Rich Lowry, March 2007
Showing the captives and coercing a confession out of one of them (a woman the Iranians have thoughtfully outfitted in a head-covering to protect her virtue) are violations of the laws of war, not to mention holding them in the first place.
Rich Lowry, Sept. 2006
Opponents of coercive interrogations want to conjure a just-so world, where terrorists always tell us what they know through the sweet art of persuasion and where we never have to do anything that morally discomfits us. Would that the world were so clean and simple. Let’s hope the judgment that scholar Paul Rahe rendered on those unwilling to make morally complicated choices prior to World War II never has to be made against opponents of coercive interrogation: “They were more nice than wise. In refusing to commit the smaller sin, they incurred a far greater wrong.”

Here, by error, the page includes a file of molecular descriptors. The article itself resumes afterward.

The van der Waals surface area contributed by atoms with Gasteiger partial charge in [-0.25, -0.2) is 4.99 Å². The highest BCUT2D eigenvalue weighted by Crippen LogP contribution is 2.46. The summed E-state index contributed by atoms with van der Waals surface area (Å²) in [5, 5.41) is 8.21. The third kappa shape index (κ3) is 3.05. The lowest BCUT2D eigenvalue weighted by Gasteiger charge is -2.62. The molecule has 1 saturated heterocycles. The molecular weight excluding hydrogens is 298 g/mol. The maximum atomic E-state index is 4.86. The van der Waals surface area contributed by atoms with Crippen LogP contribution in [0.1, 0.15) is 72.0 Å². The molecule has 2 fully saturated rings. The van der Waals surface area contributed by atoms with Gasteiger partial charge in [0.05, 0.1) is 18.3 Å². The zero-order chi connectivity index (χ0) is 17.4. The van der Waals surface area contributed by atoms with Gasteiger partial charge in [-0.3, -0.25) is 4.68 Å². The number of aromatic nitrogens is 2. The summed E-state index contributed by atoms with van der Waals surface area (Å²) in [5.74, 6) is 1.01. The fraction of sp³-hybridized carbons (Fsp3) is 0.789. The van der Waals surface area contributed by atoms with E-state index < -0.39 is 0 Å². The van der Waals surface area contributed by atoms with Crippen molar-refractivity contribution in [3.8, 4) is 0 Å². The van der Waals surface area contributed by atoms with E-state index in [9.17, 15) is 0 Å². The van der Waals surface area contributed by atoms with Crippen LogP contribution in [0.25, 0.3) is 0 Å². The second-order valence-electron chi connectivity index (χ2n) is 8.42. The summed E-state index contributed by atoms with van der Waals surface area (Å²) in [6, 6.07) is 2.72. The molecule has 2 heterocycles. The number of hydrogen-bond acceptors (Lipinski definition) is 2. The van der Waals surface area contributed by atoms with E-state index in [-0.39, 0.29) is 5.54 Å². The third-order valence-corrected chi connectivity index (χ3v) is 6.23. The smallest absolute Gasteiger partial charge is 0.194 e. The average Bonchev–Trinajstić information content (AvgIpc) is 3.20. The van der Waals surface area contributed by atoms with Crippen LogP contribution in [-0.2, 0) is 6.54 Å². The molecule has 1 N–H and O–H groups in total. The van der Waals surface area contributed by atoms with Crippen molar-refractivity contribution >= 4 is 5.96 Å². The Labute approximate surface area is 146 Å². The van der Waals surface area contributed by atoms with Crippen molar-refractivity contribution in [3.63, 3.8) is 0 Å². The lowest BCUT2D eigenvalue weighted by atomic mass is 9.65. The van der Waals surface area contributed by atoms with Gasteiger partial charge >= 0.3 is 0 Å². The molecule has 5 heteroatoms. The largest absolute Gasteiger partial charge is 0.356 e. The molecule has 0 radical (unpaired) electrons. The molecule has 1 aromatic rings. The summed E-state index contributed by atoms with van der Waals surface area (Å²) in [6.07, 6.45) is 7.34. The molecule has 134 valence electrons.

Coercive interrogation is goodbad, depending. It's a special moral code known well to the free-floating authoritarian personality.